The new rules, he said, "will help alleviate some of the loneliness and isolation for long-term care residents" who have been cooped up since March.

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Monday, June 15, 2020

Scott Extends State of Emergency to July 15

Posted By on Mon, Jun 15, 2020 at 3:22 PM

  • Jeb Wallace-Brodeur
  • Gov. Phil Scott
Gov. Phil Scott on Monday extended Vermont's state of emergency until July 15 in light of the ongoing coronavirus pandemic.

Scott initially declared a state of emergency in mid-March and has re-upped it three times since. The designation grants him authority to enact broad measures aimed at slowing the spread of the coronavirus.

"Remember, the state of emergency is just a vehicle, or mechanism, to do all the things we need to do to manage our response," Scott said at a press briefing. "It's not the same thing as the stay-at-home order. And it doesn't mean all restrictions stay in place. In fact, it gives us a way to lift them when the time is right." 

To that end, Scott announced that campgrounds can now return to full capacity. He said further steps can be expected in the near future if positive trends continue, with an announcement planned for Wednesday about visiting long-term care facilities.

"I know that with every move we make, some believe it's way too much, too fast. Others believe it's way too little and too slow," Scott said. "I hear and understand the concerns on both sides. But there are no easy answers or simple solutions — and there's certainly no roadmap. "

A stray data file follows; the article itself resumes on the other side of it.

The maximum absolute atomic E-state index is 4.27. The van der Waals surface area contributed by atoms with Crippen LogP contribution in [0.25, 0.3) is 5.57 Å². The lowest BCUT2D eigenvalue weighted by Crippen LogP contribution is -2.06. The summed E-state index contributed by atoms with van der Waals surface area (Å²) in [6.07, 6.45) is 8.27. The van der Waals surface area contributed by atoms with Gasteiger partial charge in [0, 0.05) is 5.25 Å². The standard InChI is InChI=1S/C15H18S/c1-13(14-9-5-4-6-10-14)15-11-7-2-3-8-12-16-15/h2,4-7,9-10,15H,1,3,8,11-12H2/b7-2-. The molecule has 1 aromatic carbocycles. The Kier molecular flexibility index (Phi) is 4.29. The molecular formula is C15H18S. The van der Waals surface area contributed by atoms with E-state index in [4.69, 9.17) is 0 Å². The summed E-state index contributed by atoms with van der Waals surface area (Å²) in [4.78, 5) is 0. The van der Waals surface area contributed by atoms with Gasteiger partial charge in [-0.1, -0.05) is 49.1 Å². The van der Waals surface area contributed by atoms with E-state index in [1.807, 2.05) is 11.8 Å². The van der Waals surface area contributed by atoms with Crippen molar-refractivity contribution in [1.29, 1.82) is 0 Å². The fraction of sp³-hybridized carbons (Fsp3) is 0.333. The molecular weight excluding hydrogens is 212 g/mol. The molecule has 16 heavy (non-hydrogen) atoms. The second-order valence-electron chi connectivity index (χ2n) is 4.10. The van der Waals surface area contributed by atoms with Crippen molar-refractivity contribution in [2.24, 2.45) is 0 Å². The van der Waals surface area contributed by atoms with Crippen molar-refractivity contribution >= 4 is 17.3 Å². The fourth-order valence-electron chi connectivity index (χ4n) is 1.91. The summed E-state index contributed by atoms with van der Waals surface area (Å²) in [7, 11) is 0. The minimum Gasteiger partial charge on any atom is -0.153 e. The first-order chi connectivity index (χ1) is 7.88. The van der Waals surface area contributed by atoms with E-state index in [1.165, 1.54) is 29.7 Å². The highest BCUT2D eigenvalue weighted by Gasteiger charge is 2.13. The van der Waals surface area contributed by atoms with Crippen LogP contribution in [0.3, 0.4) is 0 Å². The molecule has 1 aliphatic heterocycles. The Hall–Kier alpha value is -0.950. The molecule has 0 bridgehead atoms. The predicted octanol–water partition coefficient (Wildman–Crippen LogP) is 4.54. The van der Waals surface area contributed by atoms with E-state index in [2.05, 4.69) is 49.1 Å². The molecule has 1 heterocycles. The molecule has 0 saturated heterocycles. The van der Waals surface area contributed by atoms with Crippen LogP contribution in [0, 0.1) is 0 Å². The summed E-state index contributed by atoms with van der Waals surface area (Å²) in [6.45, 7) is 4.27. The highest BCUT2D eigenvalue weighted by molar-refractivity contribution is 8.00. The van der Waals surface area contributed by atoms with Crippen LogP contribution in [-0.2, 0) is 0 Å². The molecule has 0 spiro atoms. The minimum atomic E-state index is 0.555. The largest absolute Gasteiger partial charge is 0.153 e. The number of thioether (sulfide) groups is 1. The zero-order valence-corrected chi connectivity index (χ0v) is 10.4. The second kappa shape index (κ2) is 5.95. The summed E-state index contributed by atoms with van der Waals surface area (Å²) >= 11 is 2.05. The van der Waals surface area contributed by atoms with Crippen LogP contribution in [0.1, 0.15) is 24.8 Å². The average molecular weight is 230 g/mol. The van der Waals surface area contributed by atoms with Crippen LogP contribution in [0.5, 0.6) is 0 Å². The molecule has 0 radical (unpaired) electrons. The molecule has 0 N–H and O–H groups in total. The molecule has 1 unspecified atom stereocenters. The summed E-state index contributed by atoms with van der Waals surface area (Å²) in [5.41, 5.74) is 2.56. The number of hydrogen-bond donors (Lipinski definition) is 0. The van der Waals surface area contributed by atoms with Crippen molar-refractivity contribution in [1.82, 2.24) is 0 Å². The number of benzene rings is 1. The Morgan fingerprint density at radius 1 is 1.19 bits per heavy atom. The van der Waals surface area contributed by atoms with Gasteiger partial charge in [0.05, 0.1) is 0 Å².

Officials also provided an update to a coronavirus outbreak in Winooski, which now accounts for 83 of Vermont's 1,128 total cases. Health Commissioner Mark Levine said recent data from the city suggests that the "box it in" testing and contact-tracing strategy may be successfully slowing the spread of the illness.

Levine cautioned that it was "way too early" to "put a checkmark and move on." But he said the state's overall rate of infection remains low enough to continue loosening business restrictions, dismissing any notion that the Winooski outbreak is connected to the reopening of the state's economy.

"We would see [outbreaks] all through the state if that were true," he said.

Scott has said that further outbreaks are inevitable until a vaccine is widely available. As he has done at other briefings during the pandemic, Scott took a brief moment Monday to stress that he will continue to follow the best advice of health experts.

"I know this has felt like a very long journey already. And so much uncertainty remains. You're tired of it, and just want it to be over. I can relate," he said. "But if we continue to stay smart, use common sense and take care of each other, we will get through this."